The GDPR says businesses must tell the proper authorities about some types of data breaches within 72 hours of discovering them. If the breach could seriously harm people's rights and freedoms, the business must tell the affected people as soon as possible. If a business doesn't comply, they could be fined a lot of money.
Yes, a data breach can be very risky for people and businesses. For people, a data breach could lead to identity theft, loss of money, and privacy violation.
If a person's data gets breached, they might have to change passwords, keep an eye on their bank accounts for unusual activity, or even freeze their credit to prevent more damage.
For businesses, a data breach could be even more harmful. They could be fined, especially under laws like the GDPR, and their reputation could be seriously damaged. This could make customers lose trust in them. Additionally, lawsuits from the people or groups affected by the breach can occur.
All in all, businesses need to have good cybersecurity to lower these risks. A robust cybersecurity plan always includes using a reliable cybersecurity suite, such as Bitdefender and Norton. Visit our antivirus comparison page for in-depth information on the best antivirus available for your business.
The three main parts of a data breach are access, acquisition, and harm:
Access happens when someone who doesn't have permission gets into a system with sensitive information. They can do this in many ways, like hacking, tricking people into giving them information or even stealing physical items.
Acquisition is the next part, where the person who shouldn't have access takes the data from the system. This is the actual data breach.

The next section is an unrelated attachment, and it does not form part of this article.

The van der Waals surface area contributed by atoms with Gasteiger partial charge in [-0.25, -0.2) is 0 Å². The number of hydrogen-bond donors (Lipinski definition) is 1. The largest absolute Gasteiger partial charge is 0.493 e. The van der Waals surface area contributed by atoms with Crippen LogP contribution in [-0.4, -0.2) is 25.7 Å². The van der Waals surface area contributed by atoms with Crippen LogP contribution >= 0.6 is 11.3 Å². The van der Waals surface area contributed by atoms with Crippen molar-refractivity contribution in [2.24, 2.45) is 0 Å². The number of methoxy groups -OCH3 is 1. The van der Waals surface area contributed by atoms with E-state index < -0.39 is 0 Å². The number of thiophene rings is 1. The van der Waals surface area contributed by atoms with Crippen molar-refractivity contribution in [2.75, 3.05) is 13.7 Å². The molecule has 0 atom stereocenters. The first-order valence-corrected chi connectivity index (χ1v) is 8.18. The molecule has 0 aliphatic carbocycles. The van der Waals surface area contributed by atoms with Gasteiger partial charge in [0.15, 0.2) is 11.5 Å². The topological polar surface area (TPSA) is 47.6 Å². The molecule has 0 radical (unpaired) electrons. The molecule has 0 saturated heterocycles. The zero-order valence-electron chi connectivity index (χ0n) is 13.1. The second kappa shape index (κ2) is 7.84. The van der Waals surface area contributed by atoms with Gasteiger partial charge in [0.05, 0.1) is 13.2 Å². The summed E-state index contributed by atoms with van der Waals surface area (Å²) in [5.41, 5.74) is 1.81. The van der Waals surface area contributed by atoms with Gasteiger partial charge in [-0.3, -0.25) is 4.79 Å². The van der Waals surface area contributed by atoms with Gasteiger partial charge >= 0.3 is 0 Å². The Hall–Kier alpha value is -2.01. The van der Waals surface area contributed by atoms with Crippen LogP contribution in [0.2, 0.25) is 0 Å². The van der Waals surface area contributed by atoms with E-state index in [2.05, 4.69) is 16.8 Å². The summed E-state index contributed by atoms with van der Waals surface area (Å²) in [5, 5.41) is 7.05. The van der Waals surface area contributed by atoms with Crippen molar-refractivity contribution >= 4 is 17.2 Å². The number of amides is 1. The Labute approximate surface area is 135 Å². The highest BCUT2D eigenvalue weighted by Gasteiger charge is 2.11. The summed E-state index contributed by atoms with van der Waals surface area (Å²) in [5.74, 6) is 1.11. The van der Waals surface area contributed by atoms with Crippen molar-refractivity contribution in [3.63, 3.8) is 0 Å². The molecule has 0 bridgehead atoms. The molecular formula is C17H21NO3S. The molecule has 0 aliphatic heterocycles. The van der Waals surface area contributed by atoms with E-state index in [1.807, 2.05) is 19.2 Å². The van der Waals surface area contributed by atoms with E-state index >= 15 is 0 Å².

Harm is the breach's negative impact on people or businesses. Problems can include identity theft, losing money, or damaging a business's reputation.
Yes, a data breach is a type of cybercrime. Cybercrime means doing something illegal by getting into digital systems or networks to steal, change, or destroy data. There are many ways to do this, from complex hacking to simple tricks like phishing, which often exploits human psychology.
But a data breach isn't just getting unauthorized access or stealing data. It also includes selling or using stolen data to do more illegal things, like stealing someone's identity or committing fraud. That’s why we need strong cybersecurity, legal action, and countries working together to fight against cybercrime and data breaches.
Octav Fedor (Cybersecurity Editor)
Octav is a cybersecurity researcher and writer at AntivirusGuide. When he’s not publishing his honest opinions about security software online, he likes to learn about programming, watch astronomy documentaries, and participate in general knowledge competitions.